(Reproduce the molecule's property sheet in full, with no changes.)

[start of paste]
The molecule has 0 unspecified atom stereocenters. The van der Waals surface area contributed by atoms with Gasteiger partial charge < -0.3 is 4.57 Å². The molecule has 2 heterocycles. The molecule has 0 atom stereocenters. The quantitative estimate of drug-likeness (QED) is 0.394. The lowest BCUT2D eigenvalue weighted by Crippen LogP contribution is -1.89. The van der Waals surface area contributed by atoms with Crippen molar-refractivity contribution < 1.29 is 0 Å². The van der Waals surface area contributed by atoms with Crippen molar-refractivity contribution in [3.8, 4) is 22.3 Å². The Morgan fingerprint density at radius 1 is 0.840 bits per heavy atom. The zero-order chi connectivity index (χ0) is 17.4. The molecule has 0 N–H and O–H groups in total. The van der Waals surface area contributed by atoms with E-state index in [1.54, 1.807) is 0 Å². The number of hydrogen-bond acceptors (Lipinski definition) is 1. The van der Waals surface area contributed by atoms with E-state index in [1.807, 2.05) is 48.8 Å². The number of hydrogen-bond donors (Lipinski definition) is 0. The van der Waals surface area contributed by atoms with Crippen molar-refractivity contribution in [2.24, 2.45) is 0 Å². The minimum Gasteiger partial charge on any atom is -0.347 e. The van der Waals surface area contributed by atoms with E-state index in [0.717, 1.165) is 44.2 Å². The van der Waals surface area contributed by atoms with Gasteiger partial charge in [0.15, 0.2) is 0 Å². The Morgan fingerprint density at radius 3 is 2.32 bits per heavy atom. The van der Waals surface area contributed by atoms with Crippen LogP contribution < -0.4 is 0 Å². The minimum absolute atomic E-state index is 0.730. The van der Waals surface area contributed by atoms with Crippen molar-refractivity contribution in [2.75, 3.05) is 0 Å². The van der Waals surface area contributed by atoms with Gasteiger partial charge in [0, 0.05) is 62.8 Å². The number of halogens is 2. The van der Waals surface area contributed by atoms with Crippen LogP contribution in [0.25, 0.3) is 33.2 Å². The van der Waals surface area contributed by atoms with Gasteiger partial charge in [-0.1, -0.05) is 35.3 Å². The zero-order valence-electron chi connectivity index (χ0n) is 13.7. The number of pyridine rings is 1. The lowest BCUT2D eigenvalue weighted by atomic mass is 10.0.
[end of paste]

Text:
The molecule has 0 unspecified atom stereocenters. The van der Waals surface area contributed by atoms with Gasteiger partial charge < -0.3 is 4.57 Å². The molecule has 2 heterocycles. The molecule has 0 atom stereocenters. The quantitative estimate of drug-likeness (QED) is 0.394. The lowest BCUT2D eigenvalue weighted by Crippen LogP contribution is -1.89. The van der Waals surface area contributed by atoms with Crippen molar-refractivity contribution < 1.29 is 0 Å². The van der Waals surface area contributed by atoms with Crippen molar-refractivity contribution in [3.8, 4) is 22.3 Å². The Morgan fingerprint density at radius 1 is 0.840 bits per heavy atom. The zero-order chi connectivity index (χ0) is 17.4. The molecule has 0 N–H and O–H groups in total. The van der Waals surface area contributed by atoms with E-state index in [1.54, 1.807) is 0 Å². The number of hydrogen-bond acceptors (Lipinski definition) is 1. The van der Waals surface area contributed by atoms with E-state index in [1.807, 2.05) is 48.8 Å². The number of hydrogen-bond donors (Lipinski definition) is 0. The van der Waals surface area contributed by atoms with Crippen molar-refractivity contribution in [2.24, 2.45) is 0 Å². The minimum Gasteiger partial charge on any atom is -0.347 e. The van der Waals surface area contributed by atoms with E-state index in [0.717, 1.165) is 44.2 Å². The van der Waals surface area contributed by atoms with Gasteiger partial charge in [0.15, 0.2) is 0 Å². The Morgan fingerprint density at radius 3 is 2.32 bits per heavy atom. The van der Waals surface area contributed by atoms with Crippen LogP contribution < -0.4 is 0 Å². The minimum absolute atomic E-state index is 0.730. The van der Waals surface area contributed by atoms with Crippen molar-refractivity contribution in [2.75, 3.05) is 0 Å². The van der Waals surface area contributed by atoms with Gasteiger partial charge in [0, 0.05) is 62.8 Å². The number of halogens is 2. The van der Waals surface area contributed by atoms with Crippen LogP contribution in [0.25, 0.3) is 33.2 Å². The van der Waals surface area contributed by atoms with Gasteiger partial charge in [-0.1, -0.05) is 35.3 Å². The zero-order valence-electron chi connectivity index (χ0n) is 13.7. The number of pyridine rings is 1. The lowest BCUT2D eigenvalue weighted by atomic mass is 10.0.